The Debian Edu Team is pleased to announce the release of Debian Edu Jessie 8.0+edu0~alpha0 Debian Edu is a complete operating system for schools. Through its various installation profiles you can install servers, workstations and laptops which will work together on the school network. With Debian Edu, the teachers themselves or their technical support can roll out a complete multi-user multi-machine study environment within hours or a few days. Debian Edu comes with hundreds of applications pre-installed, but you can always add more packages from Debian. For those who want to give Debian Edu Jessie a try, download and installation instructions are available, including detailed instructions in the manual[1] explaining the first steps, such as setting up a network or adding users. Please note that the password for the user your prompted for during installation must have a length of at least 5 characters! [1] <URL: https://wiki.debian.org/DebianEdu/Documentation/Jessie > Would you like to give your school's computer a longer life? Are you tired of sneaker administration, running from computer to computer reinstalling the operating system? Would you like to administrate all the computers in your school using only a couple of hours every week? Check out Debian Edu Jessie! Skolelinux is used by at least two hundred schools all over the world, mostly in Germany and Norway. About Debian Edu and Skolelinux =============================== Debian Edu, also known as Skolelinux[2], is a Linux distribution based on Debian providing an out-of-the box environment of a completely configured school network. Immediately after installation a school server running all services needed for a school network is set up just waiting for users and machines being added via GOsa², a comfortable Web-UI. A netbooting environment is prepared using PXE, so after initial installation of the main server from CD or USB stick all other machines can be installed via the network. The provided school server provides LDAP database and Kerberos authentication service, centralized home directories, DHCP server, web proxy and many other services. The desktop contains more than 60 educational software packages[3] and more are available from the Debian archive, and schools can choose between KDE, Gnome, LXDE, Xfce and MATE desktop environment. [2] <URL: http://www.skolelinux.org/ > [3] <URL: http://people.skolelinux.org/pere/blog/Educational_applications_included_in_Debian_Edu___Skolelinux__the_screenshot_collection____.html > Full release notes and manual ============================= Below the download URLs there is a list of some of the new features and bugfixes of Debian Edu 8.0+edu0~alpha0 Codename Jessie. The full list is part of the manual. (See the feature list in the manual[4] for the English version.) For some languages manual translations are available, see the manual translation overview[5]. [4] <URL: https://wiki.debian.org/DebianEdu/Documentation/Jessie/Features > [5] <URL: http://maintainer.skolelinux.org/debian-edu-doc/ > Where to get it --------------- To download the multiarch netinstall CD release (624 MiB) you can use * ftp://ftp.skolelinux.org/skolelinux-cd/debian-edu-8.0+edu0~alpha0-CD.iso * http://ftp.skolelinux.org/skolelinux-cd/debian-edu-8.0+edu0~alpha0-CD.iso * rsync -avzP ftp.skolelinux.org::skolelinux-cd/debian-edu-8.0+edu0~alpha0-CD.iso . The SHA1SUM of this image is: 361188818e036ce67280a572f757de82ebfeb095 New features for Debian Edu 8.0+edu0~alpha0 Codename Jessie released 2014-10-27 =============================================================================== Installation changes -------------------- * PXE installation now installs firmware automatically for the hardware present. Software updates ---------------- Everything which is new in Debian Jessie 8.0, eg: * Linux kernel 3.16.x * Desktop environments KDE "Plasma" 4.11.12, GNOME 3.14, Xfce 4.10, LXDE 0.5.6 and MATE 1.8 (KDE "Plasma" is installed by default; to choose one of the others see manual.) * the browsers Iceweasel 31 ESR and Chromium 38 * !LibreOffice 4.3.3 * GOsa 2.7.4 * LTSP 5.5.4 * CUPS print system 1.7.5 * new boot framework: systemd * Educational toolbox GCompris 14.07 * Music creator Rosegarden 14.02 * Image editor Gimp 2.8.14 * Virtual stargazer Stellarium 0.13.0 * golearn 0.9 * tuxpaint 0.9.22 * New version of debian-installer from Debian Jessie. * Debian Jessie includes about 42000 packages available for installation. * More information about Debian Jessie 8.0 is provided in the release notes[6] and the installation manual[7]. [6] <URL: http://www.debian.org/releases/jessie/releasenotes > [7] <URL: http://www.debian.org/releases/jessie/installmanual > Fixed bugs ---------- * Inserting incorrect DNS information in Gosa will no longer break DNS completely, but instead stop DNS updates until the incorrect information is corrected (Debian bug #710362) * and many others. Documentation and translation updates ------------------------------------- * The Debian Edu Jessie Manual is fully translated to German, French, Italian, Danish and Dutch. Partly translated versions exist for Norwegian Bokmal and Spanish. Other changes ------------- * Due to new Squid settings, powering off or rebooting the main server takes more time. * To manage printers localhost:631 has to be used, currently www:631 doesn't work. Regressions / known problems ---------------------------- * Installing LTSP chroot fails with a bug related to eatmydata about exim4-config failing to run its postinst (see Debian bug #765694 and Debian bug #762103). * Munin collection is not properly configured on clients (Debian bug #764594). The fix is available in a newer version of munin-node. * PXE setup for Main Server and Thin Client Server setup does not work when installing on a machine without direct Internet access. Will be fixed when Debian bug #766960 is fixed in Jessie. See the status page[8] for the complete list. [8] <URL: https://wiki.debian.org/DebianEdu/Status/Jessie > How to report bugs ------------------ <URL: http://wiki.debian.org/DebianEdu/HowTo/ReportBugs > About Debian ============ The Debian Project was founded in 1993 by Ian Murdock to be a truly free community project. Since then the project has grown to be one of the largest and most influential open source projects. Thousands of volunteers from all over the world work together to create and maintain Debian software. Available in 70 languages, and supporting a huge range of computer types, Debian calls itself the universal operating system. Contact Information For further information, please visit the Debian web pages[9] or send mail to press@debian.org. [9] <URL: http://www.debian.org/ >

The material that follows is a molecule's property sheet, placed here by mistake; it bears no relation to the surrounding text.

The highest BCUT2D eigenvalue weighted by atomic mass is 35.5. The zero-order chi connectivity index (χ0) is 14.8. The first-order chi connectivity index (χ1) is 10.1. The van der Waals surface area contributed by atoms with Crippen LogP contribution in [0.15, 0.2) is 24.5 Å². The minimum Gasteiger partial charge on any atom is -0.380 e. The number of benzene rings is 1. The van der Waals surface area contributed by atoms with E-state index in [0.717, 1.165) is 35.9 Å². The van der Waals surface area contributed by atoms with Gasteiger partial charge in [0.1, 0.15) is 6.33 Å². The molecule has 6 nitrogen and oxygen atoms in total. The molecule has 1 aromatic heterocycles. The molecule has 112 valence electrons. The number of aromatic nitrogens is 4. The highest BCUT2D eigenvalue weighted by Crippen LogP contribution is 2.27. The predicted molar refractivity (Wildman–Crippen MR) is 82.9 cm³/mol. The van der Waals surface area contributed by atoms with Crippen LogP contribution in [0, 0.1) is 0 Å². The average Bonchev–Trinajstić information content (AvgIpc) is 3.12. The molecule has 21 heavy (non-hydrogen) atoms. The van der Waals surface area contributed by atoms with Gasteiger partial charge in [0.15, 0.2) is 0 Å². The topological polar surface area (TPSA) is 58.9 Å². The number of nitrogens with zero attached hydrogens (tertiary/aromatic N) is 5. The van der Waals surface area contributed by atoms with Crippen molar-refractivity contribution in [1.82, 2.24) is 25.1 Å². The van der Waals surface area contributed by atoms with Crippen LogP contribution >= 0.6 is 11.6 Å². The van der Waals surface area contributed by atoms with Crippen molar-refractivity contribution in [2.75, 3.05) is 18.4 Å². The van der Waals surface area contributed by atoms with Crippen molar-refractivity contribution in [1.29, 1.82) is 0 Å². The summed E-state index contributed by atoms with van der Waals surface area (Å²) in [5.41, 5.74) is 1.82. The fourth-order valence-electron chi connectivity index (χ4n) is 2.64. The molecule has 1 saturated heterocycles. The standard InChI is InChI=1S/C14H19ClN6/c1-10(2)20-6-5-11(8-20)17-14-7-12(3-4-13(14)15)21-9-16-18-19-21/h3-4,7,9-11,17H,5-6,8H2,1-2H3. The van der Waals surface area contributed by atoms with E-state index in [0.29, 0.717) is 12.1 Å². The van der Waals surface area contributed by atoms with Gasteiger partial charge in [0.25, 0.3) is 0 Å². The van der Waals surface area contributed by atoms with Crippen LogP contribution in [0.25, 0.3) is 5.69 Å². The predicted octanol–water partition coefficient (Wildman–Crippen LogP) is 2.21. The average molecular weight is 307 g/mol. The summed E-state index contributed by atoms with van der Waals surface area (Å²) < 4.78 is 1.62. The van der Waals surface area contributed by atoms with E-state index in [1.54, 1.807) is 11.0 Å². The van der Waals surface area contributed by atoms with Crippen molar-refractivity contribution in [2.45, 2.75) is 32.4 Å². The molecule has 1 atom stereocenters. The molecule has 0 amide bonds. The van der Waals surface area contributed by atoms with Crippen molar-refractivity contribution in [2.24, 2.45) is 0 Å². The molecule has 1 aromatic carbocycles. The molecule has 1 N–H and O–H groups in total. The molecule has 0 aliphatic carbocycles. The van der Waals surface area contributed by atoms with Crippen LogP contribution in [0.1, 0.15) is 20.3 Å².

Categories: Elsewhere